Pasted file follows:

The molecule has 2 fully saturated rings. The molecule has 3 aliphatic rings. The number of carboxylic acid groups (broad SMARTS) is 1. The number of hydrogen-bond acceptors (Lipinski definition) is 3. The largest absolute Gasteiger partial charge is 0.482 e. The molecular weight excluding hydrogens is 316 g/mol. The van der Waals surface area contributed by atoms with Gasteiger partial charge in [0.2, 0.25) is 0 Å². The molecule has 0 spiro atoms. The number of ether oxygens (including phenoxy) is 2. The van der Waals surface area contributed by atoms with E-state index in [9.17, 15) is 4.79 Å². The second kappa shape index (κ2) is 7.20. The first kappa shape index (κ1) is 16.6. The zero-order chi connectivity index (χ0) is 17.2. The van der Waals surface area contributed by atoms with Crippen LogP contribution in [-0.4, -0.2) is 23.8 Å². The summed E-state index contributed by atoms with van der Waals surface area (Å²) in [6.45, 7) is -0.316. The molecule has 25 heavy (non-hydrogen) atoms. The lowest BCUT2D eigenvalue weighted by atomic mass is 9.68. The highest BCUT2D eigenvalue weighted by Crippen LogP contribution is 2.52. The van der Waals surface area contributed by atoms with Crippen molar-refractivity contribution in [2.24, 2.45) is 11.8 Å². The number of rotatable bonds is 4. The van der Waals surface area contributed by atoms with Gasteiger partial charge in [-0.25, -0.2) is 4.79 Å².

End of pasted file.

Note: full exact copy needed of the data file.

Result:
The molecule has 2 fully saturated rings. The molecule has 3 aliphatic rings. The number of carboxylic acid groups (broad SMARTS) is 1. The number of hydrogen-bond acceptors (Lipinski definition) is 3. The largest absolute Gasteiger partial charge is 0.482 e. The molecular weight excluding hydrogens is 316 g/mol. The van der Waals surface area contributed by atoms with Gasteiger partial charge in [0.2, 0.25) is 0 Å². The molecule has 0 spiro atoms. The number of ether oxygens (including phenoxy) is 2. The van der Waals surface area contributed by atoms with E-state index in [9.17, 15) is 4.79 Å². The second kappa shape index (κ2) is 7.20. The first kappa shape index (κ1) is 16.6. The zero-order chi connectivity index (χ0) is 17.2. The van der Waals surface area contributed by atoms with Crippen LogP contribution in [-0.4, -0.2) is 23.8 Å². The summed E-state index contributed by atoms with van der Waals surface area (Å²) in [6.45, 7) is -0.316. The molecule has 25 heavy (non-hydrogen) atoms. The lowest BCUT2D eigenvalue weighted by atomic mass is 9.68. The highest BCUT2D eigenvalue weighted by Crippen LogP contribution is 2.52. The van der Waals surface area contributed by atoms with Crippen molar-refractivity contribution in [2.24, 2.45) is 11.8 Å². The number of rotatable bonds is 4. The van der Waals surface area contributed by atoms with Gasteiger partial charge in [-0.25, -0.2) is 4.79 Å².